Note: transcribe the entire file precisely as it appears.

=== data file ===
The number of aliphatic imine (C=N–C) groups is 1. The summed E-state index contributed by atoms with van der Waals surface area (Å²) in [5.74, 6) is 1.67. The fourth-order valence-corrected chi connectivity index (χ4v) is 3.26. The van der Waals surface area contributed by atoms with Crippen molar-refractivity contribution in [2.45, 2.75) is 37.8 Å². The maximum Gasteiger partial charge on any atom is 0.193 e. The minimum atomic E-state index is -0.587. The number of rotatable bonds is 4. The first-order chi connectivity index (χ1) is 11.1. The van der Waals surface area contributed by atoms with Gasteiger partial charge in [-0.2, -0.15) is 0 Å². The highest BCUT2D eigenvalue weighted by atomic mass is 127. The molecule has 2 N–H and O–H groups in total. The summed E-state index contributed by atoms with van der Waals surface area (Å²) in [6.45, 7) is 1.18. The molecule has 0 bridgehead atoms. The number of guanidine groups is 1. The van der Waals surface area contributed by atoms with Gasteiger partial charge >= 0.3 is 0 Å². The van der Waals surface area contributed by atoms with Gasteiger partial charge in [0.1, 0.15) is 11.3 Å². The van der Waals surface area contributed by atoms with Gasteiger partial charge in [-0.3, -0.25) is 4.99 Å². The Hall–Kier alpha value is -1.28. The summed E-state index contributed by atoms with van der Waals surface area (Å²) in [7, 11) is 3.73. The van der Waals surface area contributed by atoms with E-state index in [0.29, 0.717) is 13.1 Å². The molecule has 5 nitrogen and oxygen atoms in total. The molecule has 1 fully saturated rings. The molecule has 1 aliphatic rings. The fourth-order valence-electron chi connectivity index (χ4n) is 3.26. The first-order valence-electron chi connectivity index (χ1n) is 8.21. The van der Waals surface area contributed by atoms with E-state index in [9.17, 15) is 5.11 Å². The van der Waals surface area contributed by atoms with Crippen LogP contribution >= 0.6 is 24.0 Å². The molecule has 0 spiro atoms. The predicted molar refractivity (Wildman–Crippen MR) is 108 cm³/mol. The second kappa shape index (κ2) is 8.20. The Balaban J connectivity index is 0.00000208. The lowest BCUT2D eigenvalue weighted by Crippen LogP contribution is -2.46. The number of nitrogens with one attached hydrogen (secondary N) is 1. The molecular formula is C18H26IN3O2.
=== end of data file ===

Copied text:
The number of aliphatic imine (C=N–C) groups is 1. The summed E-state index contributed by atoms with van der Waals surface area (Å²) in [5.74, 6) is 1.67. The fourth-order valence-corrected chi connectivity index (χ4v) is 3.26. The van der Waals surface area contributed by atoms with Crippen molar-refractivity contribution in [2.45, 2.75) is 37.8 Å². The maximum Gasteiger partial charge on any atom is 0.193 e. The minimum atomic E-state index is -0.587. The number of rotatable bonds is 4. The first-order chi connectivity index (χ1) is 11.1. The van der Waals surface area contributed by atoms with Gasteiger partial charge in [-0.2, -0.15) is 0 Å². The highest BCUT2D eigenvalue weighted by atomic mass is 127. The molecule has 2 N–H and O–H groups in total. The summed E-state index contributed by atoms with van der Waals surface area (Å²) in [6.45, 7) is 1.18. The molecule has 0 bridgehead atoms. The number of guanidine groups is 1. The van der Waals surface area contributed by atoms with Gasteiger partial charge >= 0.3 is 0 Å². The van der Waals surface area contributed by atoms with Gasteiger partial charge in [0.1, 0.15) is 11.3 Å². The van der Waals surface area contributed by atoms with Gasteiger partial charge in [-0.3, -0.25) is 4.99 Å². The Hall–Kier alpha value is -1.28. The summed E-state index contributed by atoms with van der Waals surface area (Å²) in [7, 11) is 3.73. The van der Waals surface area contributed by atoms with E-state index in [0.29, 0.717) is 13.1 Å². The molecule has 5 nitrogen and oxygen atoms in total. The molecule has 1 fully saturated rings. The molecule has 1 aliphatic rings. The fourth-order valence-electron chi connectivity index (χ4n) is 3.26. The first-order valence-electron chi connectivity index (χ1n) is 8.21. The van der Waals surface area contributed by atoms with E-state index in [9.17, 15) is 5.11 Å². The van der Waals surface area contributed by atoms with Crippen LogP contribution >= 0.6 is 24.0 Å². The molecule has 0 spiro atoms. The predicted molar refractivity (Wildman–Crippen MR) is 108 cm³/mol. The second kappa shape index (κ2) is 8.20. The Balaban J connectivity index is 0.00000208. The lowest BCUT2D eigenvalue weighted by Crippen LogP contribution is -2.46. The number of nitrogens with one attached hydrogen (secondary N) is 1. The molecular formula is C18H26IN3O2.